By Steven Hoffman
On Tuesday morning, April 1, Aqua America, Inc. officially took over operations of the wastewater treatment system in Penn Township, completing a $3.7 million transaction that also includes approximately 45 acres of land.
Aqua America was the successful bidder when Penn Township put the wastewater treatment system up for sale last summer. The system provides service to 776 residential and 25 commercial customers, including Jennersville Regional Hospital. Aqua America plans to spend about $2 million to upgrade and expand the capacity of the system and bring it into environmental regulatory compliance.
Curtis Mason, the chairman of the Penn Township Board of Supervisors, who was instrumental in the township's purchase of the wastewater treatment system back in the mid-1990s, said that it was time for the township to get out of the business of operating a sewer system. One major reason to sell the system now is that it removes the township's responsibility for costly upgrades that would be necessary to stay in compliance with new environmental regulations that are being phased in.
“This is a win-win for the township and I'm happy that someone like Aqua America bought it,” Mason said, explaining that the company has expertise in operating a wastewater system that the township simply couldn't match. The township has relied on Lancaster County-based Singh Operational Services, Inc. to run the wastewater plant, and Mason said that the company has done a good job. But the chore of overseeing the operations was still taxing for Penn Township's small staff of three employees.
The wastewater treatment system will now be operated by one of the largest publicly traded water utilities in the U.S. Aqua America, Inc. serves nearly 3 million people in Pennsylvania, Ohio, North Carolina, Illinois, Texas, New Jersey, Indiana, and Virginia. Aqua America now has 1.4 million customers in 31 counties throughout Pennsylvania.
When the township initially purchased the wastewater treatment system from Jennersville Regional Hospital, which was known as the Southern Chester County Medical Center at that time, it had a capacity of just 100,000 gallons. The township completed that purchase for slightly more than $500,000 and then set out to expand and improve the system to meet the township's needs. The township specifically needed a public sewage system to attract commercial growth to the area.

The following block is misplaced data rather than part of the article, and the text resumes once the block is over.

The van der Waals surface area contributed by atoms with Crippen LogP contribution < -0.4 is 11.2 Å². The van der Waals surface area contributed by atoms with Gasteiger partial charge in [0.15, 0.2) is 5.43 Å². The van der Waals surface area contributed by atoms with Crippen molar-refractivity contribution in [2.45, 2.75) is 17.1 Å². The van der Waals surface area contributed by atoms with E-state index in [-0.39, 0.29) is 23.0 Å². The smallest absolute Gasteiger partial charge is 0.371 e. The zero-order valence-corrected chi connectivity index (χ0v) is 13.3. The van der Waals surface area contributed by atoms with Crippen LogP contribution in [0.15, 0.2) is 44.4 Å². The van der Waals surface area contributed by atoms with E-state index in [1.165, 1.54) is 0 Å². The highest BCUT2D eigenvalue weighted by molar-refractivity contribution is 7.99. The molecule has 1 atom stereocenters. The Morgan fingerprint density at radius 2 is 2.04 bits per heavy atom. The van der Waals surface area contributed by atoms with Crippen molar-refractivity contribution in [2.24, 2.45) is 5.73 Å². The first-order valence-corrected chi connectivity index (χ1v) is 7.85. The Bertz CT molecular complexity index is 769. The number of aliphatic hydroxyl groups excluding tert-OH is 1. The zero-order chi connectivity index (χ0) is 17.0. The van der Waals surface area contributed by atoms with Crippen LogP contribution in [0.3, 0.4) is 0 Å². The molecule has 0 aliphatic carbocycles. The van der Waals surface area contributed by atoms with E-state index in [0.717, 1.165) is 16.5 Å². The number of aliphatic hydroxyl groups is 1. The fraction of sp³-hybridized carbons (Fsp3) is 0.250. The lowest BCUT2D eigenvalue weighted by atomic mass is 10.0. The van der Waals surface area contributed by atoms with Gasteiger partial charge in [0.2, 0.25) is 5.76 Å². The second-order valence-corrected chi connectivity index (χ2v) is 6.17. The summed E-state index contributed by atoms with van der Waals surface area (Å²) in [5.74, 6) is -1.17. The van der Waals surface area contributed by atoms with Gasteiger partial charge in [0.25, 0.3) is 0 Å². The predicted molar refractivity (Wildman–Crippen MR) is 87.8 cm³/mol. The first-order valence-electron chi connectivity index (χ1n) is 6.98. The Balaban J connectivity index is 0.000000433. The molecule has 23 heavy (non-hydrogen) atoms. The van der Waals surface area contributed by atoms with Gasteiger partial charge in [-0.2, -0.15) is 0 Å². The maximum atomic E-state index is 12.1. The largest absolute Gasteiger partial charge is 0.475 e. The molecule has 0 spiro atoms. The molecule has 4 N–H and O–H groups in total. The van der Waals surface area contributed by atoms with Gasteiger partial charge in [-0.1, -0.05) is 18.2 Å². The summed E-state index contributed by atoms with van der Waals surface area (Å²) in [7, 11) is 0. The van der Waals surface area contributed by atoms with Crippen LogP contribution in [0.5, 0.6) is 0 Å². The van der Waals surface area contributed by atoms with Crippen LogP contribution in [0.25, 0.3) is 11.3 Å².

“The only way that we could make the commercial district grow was by having public sewage,” Mason explained.
The acquisition of the wastewater system enabled the township to become a hub for commercial and residential growth in southern Chester County. The township specifically targeted age-restricted communities so that the residential growth didn't include adding students to the local school system. Several medical buildings were built in the commercial district. The Jennersville YMCA expanded. The technical college high school was built in Penn.
“Those new developments that we had wouldn't have happened without that public sewage,” Mason explained.
All those developments expanded the tax base. The township also made sure that developers paid their fair share to keep expanding the system or extending the sewer lines. This allowed the township to avoid utilizing taxpayer money to operate the sewer system. Rather, the burden was shared by the users of the system.
Eventually, the township implemented a second-use system where water was sent to the Conard-Pyle facility, one of the township's largest businesses.
Mason said that customers will soon receive a final sewage bill from the township and future bills will come from Aqua America. As part of the comprehensive acquisition agreement, Aqua America agreed to lock in rates for at least two years. The company will have to get authorization from the Pennsylvania Public Utility Commission for rate increases after that.
Mason also noted that the township still has considerable control over the operations of the sewer system because changes would have to be in compliance with regulations in the township's Act 537 plan and approved by Penn Township's Board of Supervisors.
Mason admitted a sense of relief in knowing that the township was no longer responsible for running such a large wastewater treatment plan.
“It was a lot of work, but in the end, it paid off for the township,” Mason said.
He added that now that the township officials no longer have to be concerned about the wastewater treatment system, there will be more time devoted to planning future projects. The township purchased the Red Rose Inn last year, and some of the building will be removed to create room for a right-of-way so that improvements can be made to the intersection of Route 796 and Baltimore Pike. The Red Rose Inn will be remodeled, and a community center will be built on the site. The township also may begin looking for property that is suitable for an active recreation park.